This is a somewhat rambling post, inspired by a couple of things I’ve read during the week but starting on a tangent.
A lot has been written and said about Todd Bentley and the Lakeland Outpouring/Revival in Florida along with it’s associated offshoots in Dudley and elsewhere. Now, I will admit to knowing next to nothing about this whole thing, but if you want to read more, then Peter Kirk has lots of positive things to say about it, but he keeps an open comment policy so you can read a whole spectrum of views on his blog. Try this post for starters.
For my own part, I do find it hard to get excited out this whole thing. Yes, it seems that God is at work through Todd Bentley and lots of people gaining a deepened sense of the presence of God and the working of the Spirit through the miraculous – this is great and I’m very happy for those involved. However, the lasting legacy of any Christian movement must be measured in its impact, not on the lives of individual believers involved, but in its equipping of the Christian community as a whole to bear witness to presence of the Kingdom of God in our midst. This goes way beyond exciting meetings with all sorts of miraculous things happening and involves the Spirit’s empowering for the nitty-gritty, sometimes rather unexciting, work of witnessing for Christ and working for justice in our communities. It is this, not the exciting stories that we are hearing today, which will ultimately prove the long term worth of what is happening in Florida.
How do you know if your church is succesful?
1. The number of cigarette butts in the church parking lot.
2. The number of adoptions people in the church have made from local foster care.
3. The number of pictures on the church wall of unwed mothers holding their newborn babies in their arms for the first time.
4. The number of classes for special needs children and adults
5. The number of former convicted felons serving in the church
6. The number of phone calls from community leaders asking the church’s advice
7. The number of meetings that take place somewhere besides the church building
8. The number of organizations using the church building
9. The number of days the pastor doesn’t spend time in the church office but in the community
10. The number of emergency finance meetings that take place to reroute money to community ministry
11. The amount of dollars saved by the local schools because the church has painted the walls
12. The number of people serving in the community during the church’s normal worship hours
13. The number of non-religious-school professors worshiping with you
14. The number of people wearing good, free clothes that used to belong to members of the church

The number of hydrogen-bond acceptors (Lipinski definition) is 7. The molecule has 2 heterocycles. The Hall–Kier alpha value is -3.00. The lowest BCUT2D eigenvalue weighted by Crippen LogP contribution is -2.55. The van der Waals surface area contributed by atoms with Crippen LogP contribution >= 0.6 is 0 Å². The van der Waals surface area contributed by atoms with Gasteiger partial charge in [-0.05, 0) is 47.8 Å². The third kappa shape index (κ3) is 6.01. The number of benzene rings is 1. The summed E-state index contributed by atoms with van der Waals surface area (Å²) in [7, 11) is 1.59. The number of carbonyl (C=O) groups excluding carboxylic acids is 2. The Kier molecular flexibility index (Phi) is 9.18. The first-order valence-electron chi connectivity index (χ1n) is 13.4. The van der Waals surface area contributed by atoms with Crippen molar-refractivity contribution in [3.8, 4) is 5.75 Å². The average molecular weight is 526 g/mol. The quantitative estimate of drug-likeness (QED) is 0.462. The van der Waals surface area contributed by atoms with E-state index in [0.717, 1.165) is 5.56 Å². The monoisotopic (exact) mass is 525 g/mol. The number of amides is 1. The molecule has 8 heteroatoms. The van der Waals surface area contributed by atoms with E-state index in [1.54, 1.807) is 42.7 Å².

15. The number of times the church band has played family-friendly music in the local coffee shop
16. The number of people who have gotten better because of free health clinic you operate
17. The number of people in new jobs thanks to the free job training center you opened
18. The number of micro-loans given by members in your church
19. The number of churches your church planted in a 10 mile radius of your own church
There is nothing in here about Christian character, but perhaps it is implied by the others.
Reasons to Leave the Church
5. My pastor hasn’t had a relationship with a non-believer in over 10 years
4. The leaders of my church are workaholics and I find it hard to believe they have a healthy relationship with the Lord when they don’t have the time for their family
3. I’m sick of it being about one man. Be that the pastor, or the musician or whatever, I want to see them raising up other people and sending them out, content to have many small churches instead of one mega church
2. There are 1,000 people who attend my church. I know 50 and only care about 20 of them. I attend a small group to go deeper with those I care about, but I have no reason to remember the name of the guy whose hand I shake between worship and the sermon
1. There is no place to really do ministry, the leaders will not let go of control. I want to pray for people, bless people, watch out for people, be there for people. I want to be invited to do what the Lord has called me to do.
I’m not saying that these things apply to any particular church I’m associated with (or to Todd Bentley for that matter) – but it seems to me that thoughts and ideas like these are the ones we should be using to judge the effectiveness of Christian ministries – not the usual measures of ‘bums on seats’ or ‘popularity and media impact’.